Wednesday, May 12, 2010

A first look at Vanity Fair's new iPad app

Yesterday the New York Times was able to get a sneak preview of the new iPad app for Condé Nast property Vanity Fair. Today the app appeared in iTunes. Here are some first impressions.

On April 3, the day Apple delivered the Saturday Apple delivered the first iPad to those who had pre-ordered Condé Nast had two apps ready to go -- one for GQ and the other for Epicurious. I gave the Epicurious app a big thumbs up (not literally) on the following Monday for two reasons: the app itself was pretty useful and well designed, but more importantly, the first mover advantage of being there on Day One would pay dividends for the Epicurious brand.

Now, five and a half weeks later, the app for Vanity Fair is ready in time for the June issue of the magazine. The app itself is really two magazines in one: the landscape version of VF is an exact copy of the magazine, while the portrait version is Condé Nast's current take on tablet publishing. The price is the exactly the same as the print edition: $4.99. Some reviewers in iTunes will likely give the app a one-star rating for the fact that the app is not discounted (as has happened with the Time magazine app). But, as you will see, this would be short-sighted of them.

Load times are a bit long, more due to the healthy size of the magazine than any problems with the app itself.

The first thing the user experiences is the loading time: Vanity Fair is not some 32 page trade publication. The inside back cover gives readers a page number of 188, but there are additional unnumbered pages here, as well. As a result, the app takes a while to load. No big deal: in the end you get quite a lot of content.

I can honestly say that loading an issue of Vanity Fair does not make the iPad heavier (yes, I'm kidding). But more seriously, when going on a business trip which would you like to carry around: one iPad, or several magazines the size of Vanity Fair or Vogue? iPad wins every time.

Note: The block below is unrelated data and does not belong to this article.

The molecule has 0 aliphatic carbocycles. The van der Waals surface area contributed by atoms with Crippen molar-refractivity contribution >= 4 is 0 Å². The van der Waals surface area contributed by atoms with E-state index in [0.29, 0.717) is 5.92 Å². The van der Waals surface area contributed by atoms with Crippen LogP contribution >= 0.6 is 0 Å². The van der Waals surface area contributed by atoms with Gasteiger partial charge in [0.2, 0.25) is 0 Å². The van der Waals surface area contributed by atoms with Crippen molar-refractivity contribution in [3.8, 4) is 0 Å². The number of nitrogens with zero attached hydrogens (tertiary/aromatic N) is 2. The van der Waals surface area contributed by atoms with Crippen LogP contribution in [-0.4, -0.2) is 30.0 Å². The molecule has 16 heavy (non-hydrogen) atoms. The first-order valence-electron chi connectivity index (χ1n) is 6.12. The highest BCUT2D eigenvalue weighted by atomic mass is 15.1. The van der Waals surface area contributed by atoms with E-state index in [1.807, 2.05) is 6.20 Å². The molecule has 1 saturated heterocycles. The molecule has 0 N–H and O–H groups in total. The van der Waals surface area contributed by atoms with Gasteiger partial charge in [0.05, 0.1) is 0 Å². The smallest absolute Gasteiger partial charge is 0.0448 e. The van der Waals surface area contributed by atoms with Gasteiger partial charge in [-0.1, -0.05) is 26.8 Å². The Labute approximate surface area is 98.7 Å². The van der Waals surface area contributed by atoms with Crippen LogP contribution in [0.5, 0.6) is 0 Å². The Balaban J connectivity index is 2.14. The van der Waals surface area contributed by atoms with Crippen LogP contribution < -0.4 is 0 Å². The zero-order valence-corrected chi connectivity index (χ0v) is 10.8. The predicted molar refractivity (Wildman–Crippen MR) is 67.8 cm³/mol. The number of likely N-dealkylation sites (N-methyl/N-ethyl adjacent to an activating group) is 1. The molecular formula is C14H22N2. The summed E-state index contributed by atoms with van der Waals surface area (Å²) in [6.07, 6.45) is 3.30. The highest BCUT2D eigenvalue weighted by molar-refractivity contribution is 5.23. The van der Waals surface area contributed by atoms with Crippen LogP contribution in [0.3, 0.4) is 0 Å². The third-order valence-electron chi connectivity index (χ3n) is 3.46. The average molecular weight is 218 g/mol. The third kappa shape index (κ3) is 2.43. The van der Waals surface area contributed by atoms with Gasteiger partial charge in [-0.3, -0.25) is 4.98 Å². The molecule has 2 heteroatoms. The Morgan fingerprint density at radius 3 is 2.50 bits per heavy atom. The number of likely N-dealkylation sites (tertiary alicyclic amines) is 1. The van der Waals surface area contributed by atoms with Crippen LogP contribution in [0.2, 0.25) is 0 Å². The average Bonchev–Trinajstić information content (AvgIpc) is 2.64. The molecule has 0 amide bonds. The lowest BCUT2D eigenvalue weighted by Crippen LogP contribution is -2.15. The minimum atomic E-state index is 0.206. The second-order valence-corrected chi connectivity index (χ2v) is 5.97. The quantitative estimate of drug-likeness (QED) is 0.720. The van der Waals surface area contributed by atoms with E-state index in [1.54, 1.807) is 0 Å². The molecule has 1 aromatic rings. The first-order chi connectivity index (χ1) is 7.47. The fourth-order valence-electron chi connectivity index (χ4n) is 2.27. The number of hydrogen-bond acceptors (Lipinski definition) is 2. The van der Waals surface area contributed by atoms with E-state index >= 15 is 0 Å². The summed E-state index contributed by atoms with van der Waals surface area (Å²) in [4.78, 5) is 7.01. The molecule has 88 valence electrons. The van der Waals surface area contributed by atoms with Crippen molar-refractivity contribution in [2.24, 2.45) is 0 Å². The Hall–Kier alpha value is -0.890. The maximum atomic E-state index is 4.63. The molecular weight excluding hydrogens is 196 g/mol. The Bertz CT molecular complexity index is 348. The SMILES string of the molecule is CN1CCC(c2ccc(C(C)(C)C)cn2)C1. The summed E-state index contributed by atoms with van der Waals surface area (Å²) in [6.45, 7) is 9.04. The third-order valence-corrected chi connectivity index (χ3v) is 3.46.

As mentioned, the landscape version of Vanity Fair is an almost exact copy of the print issue. I don't know if the reason for this is the recent rule changes adopted by the ABC governing tablet versions of print editions, or an editorial decision. The new rules state that in order for an iPad version of a magazine to be counted as paid circulation, the tablet version must contain the same content and advertising. The rules, however, say the layouts do not have to be identical.

Despite this, the June issue of Vanity Fair, when viewed in landscape mode is almost identical to the print version, though there is some added content. What is missing, however, are links embedded in the index page. This simple addition could make navigating the landscape version much more pleasurable.

The portrait version of the VF app is where it shines. Navigation is assisted with a Contents button on the top left of the pages that pull down a navigation bar, allowing readers to jump from story to story. (Both the landscape and portrait versions contain a navigation slider on the bottom of the page, as well.)

The first thing users notice immediately is that the advertising now is interactive, containing embedded video and links. The added time Vanity Fair took to launch their first iPad app was time well spent working with advertisers to add interactive content. It is this addition that makes the app worth its price and a good lesson for publishers: if you want to maintain your price point on a mobile device, make sure you put at least some time into the customizing the product. A direct porting over of the print edition, without layout changes or added content will be negatively received.

Ads that appear in portrait mode often have embedded video. The links take you to a new page that contains the added content.

As a reader, I find Vanity Fair hit and miss: one or two stories of interest combined with some mind numbingly banal copy (that's a bit harsh, isn't it?). But this app begins to show the promise of tablet publishing, and because of that I think readers should find it a winner. iPad users are hungry for content, complaining online of the lack of publishers who seem to get the potential of the tablet format. This should be encouraging.

Now, with the iPad entering Europe at month's end we should start seeing different visions of tablet publishing appearing in iTunes -- and summer should see a flood of new apps in the iTunes store, including, we hope, the app from Wired.